Can Elections Survive the Digital Age?

To understand the role of social media in elections, we must move beyond analyses focused on Europe and North America.

January 5, 2023
Activists march in protest along a highway in Quezon City, north of Manila, on July 25, 2022. The son and namesake of the former dictator was to deliver his first State of the Nation Address as the newly elected president of the country. (George Calvelo/NurPhoto via REUTERS)

Elections are a flashpoint for understanding the health of a democracy. They focus minds on questions around democratic legitimacy and functionality. What is the turnout and what does it reveal about democratic engagement? How are campaigns financed? Is quality information available to citizens making their decisions? Do all groups have fair access to the democratic process? And, crucially, how have social media and online platforms affected elections over the last decade?

The Brexit referendum and the election of Donald J. Trump as US president in 2016 catalyzed debates about the influence of social media. But such discussions are often too narrowly focused on Europe and North America. Likewise, social media companies have concentrated their oversight and control systems on English-language and North American content.

To understand the role of social media in elections more broadly, therefore, we need to move beyond analyses that focus on the two continents where platforms spend the majority of their content moderation budgets.

On October 18, the Centre for the Study of Democratic Institutions and the Konwakai Chair in Japanese Research at the University of British Columbia organized a panel of experts from three continents to assess electoral disruption caused by social media in different contexts. The event aimed to extract general patterns and identify factors that explained different types of disruptions. Speakers explored the cases of the 2022 elections in South Korea (Ju Oak Kim, professor, Texas A&M International University), Kenya (Angela Oduor Lungati, executive director, Ushahidi), the Philippines (Aim Sinpeng, researcher, University of Sydney), and Brazil (Ivar Hartmann, professor, Insper [São Paulo]). These contests represent a good sample of recent elections in middle-income countries with varied demographics, with respect to geographic and ethnic backgrounds.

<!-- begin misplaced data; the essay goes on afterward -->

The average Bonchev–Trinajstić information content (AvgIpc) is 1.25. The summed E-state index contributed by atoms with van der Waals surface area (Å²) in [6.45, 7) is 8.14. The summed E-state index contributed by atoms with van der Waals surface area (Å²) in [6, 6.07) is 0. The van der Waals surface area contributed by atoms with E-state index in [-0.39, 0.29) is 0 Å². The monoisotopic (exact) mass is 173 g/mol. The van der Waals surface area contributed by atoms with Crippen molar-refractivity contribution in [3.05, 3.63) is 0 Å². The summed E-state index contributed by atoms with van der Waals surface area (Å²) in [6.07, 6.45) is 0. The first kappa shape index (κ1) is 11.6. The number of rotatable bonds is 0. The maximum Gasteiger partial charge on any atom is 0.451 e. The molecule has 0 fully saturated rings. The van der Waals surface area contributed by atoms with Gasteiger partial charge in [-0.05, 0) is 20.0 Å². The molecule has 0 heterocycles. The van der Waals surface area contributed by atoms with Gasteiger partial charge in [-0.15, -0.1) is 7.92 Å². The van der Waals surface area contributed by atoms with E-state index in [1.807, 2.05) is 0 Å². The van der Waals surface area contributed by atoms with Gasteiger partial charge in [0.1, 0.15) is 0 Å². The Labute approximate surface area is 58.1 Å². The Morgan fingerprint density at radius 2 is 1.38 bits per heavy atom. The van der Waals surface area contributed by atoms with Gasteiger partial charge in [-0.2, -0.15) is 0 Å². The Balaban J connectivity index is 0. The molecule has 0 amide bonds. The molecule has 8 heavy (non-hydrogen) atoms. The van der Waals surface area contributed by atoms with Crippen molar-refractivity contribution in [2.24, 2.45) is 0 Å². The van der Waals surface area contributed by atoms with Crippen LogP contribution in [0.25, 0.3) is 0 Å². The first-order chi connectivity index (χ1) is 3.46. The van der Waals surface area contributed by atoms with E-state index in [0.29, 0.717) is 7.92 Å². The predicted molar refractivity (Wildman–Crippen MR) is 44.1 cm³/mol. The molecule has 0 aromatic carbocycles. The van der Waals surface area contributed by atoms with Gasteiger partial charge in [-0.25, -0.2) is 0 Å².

Among the panellists’ findings, four stand out.

First, and most obviously, each country’s digital political marketplace involves multiple online platforms. All have experienced increasing economic incentives to participate in, and promote, misinformation and disinformation.

In the Philippines and Kenya, a misinformation industry (with private firms running information campaigns for profit) has emerged. In Kenya, Facebook, Twitter and TikTok are all crucial. Private firms such as Cambridge Analytica and Harris Media, LLC have also been involved in targeted campaigns. Facebook and Twitter seem to have been more responsive than TikTok in addressing electoral misinformation, for example, by switching off the trending section or stopping group recommendations.

In the Philippines, Facebook, WhatsApp and YouTube are the major players. Grassroots influencers are the new disruptive force. At the same time, television continues to be very important and influential as a communications medium around elections.

In Brazil, by contrast, private messaging platforms are most influential: WhatsApp is the key political platform, although Telegram is another important player. Data protections make disruptions harder to recognize and monitor. Brazil also saw a much more centralized and orchestrated campaign of disinformation from the top during its recent presidential election.

South Korea mixes national and global platforms. Here, social media platforms have enabled politicians to circumvent older electoral rules. Twitter and Facebook are important, and YouTube is a rising force. The Public Official Election Act regulates advertisements in press and broadcast media during elections, but does not regulate campaign ads on social media. The Korea-based KakaoTalk app also plays a huge role: over 90 percent of all South Koreans use the messaging service.

Second, all speakers emphasized the impact of social media, particularly in changing politicians’ behaviour.

In the Philippines, micro-influencers have emerged as an important new element, although they are very hard to track and monitor because they are not centrally coordinated.

In South Korea, politicians and political parties have seized social media as a tool to initiate and spread political disinformation. However, the KakaoTalk platform responded by creating an elections tab with relevant information, and a mechanism to report false information.

In the Philippines, the population is extremely active on social media, particularly Facebook. Micro-influencers have emerged as an important new element, although they are very hard to track and monitor because they are not centrally coordinated. Platforms have responded with targeted removals of misinformation: Meta took down six million accounts in the Philippines from Instagram and Facebook.